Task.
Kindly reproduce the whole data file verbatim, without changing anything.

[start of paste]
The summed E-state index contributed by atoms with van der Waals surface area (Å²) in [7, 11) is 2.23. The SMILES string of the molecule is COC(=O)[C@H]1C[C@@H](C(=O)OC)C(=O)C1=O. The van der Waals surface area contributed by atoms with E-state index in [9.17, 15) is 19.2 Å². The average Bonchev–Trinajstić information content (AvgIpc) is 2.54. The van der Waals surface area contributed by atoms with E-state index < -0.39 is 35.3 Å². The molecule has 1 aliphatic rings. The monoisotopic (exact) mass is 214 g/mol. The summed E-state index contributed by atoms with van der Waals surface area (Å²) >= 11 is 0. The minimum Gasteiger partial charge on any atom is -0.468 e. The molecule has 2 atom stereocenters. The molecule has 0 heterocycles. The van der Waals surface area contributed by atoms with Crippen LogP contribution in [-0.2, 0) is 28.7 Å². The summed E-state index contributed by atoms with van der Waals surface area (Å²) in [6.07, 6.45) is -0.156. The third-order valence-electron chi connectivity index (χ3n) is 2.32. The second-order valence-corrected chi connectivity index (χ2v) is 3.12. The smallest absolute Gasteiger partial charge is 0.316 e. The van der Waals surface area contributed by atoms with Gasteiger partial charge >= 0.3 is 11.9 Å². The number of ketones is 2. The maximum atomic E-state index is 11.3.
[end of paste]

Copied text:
The summed E-state index contributed by atoms with van der Waals surface area (Å²) in [7, 11) is 2.23. The SMILES string of the molecule is COC(=O)[C@H]1C[C@@H](C(=O)OC)C(=O)C1=O. The van der Waals surface area contributed by atoms with E-state index in [9.17, 15) is 19.2 Å². The average Bonchev–Trinajstić information content (AvgIpc) is 2.54. The van der Waals surface area contributed by atoms with E-state index < -0.39 is 35.3 Å². The molecule has 1 aliphatic rings. The monoisotopic (exact) mass is 214 g/mol. The summed E-state index contributed by atoms with van der Waals surface area (Å²) >= 11 is 0. The minimum Gasteiger partial charge on any atom is -0.468 e. The molecule has 2 atom stereocenters. The molecule has 0 heterocycles. The van der Waals surface area contributed by atoms with Crippen LogP contribution in [-0.2, 0) is 28.7 Å². The summed E-state index contributed by atoms with van der Waals surface area (Å²) in [6.07, 6.45) is -0.156. The third-order valence-electron chi connectivity index (χ3n) is 2.32. The second-order valence-corrected chi connectivity index (χ2v) is 3.12. The smallest absolute Gasteiger partial charge is 0.316 e. The van der Waals surface area contributed by atoms with Gasteiger partial charge >= 0.3 is 11.9 Å². The number of ketones is 2. The maximum atomic E-state index is 11.3.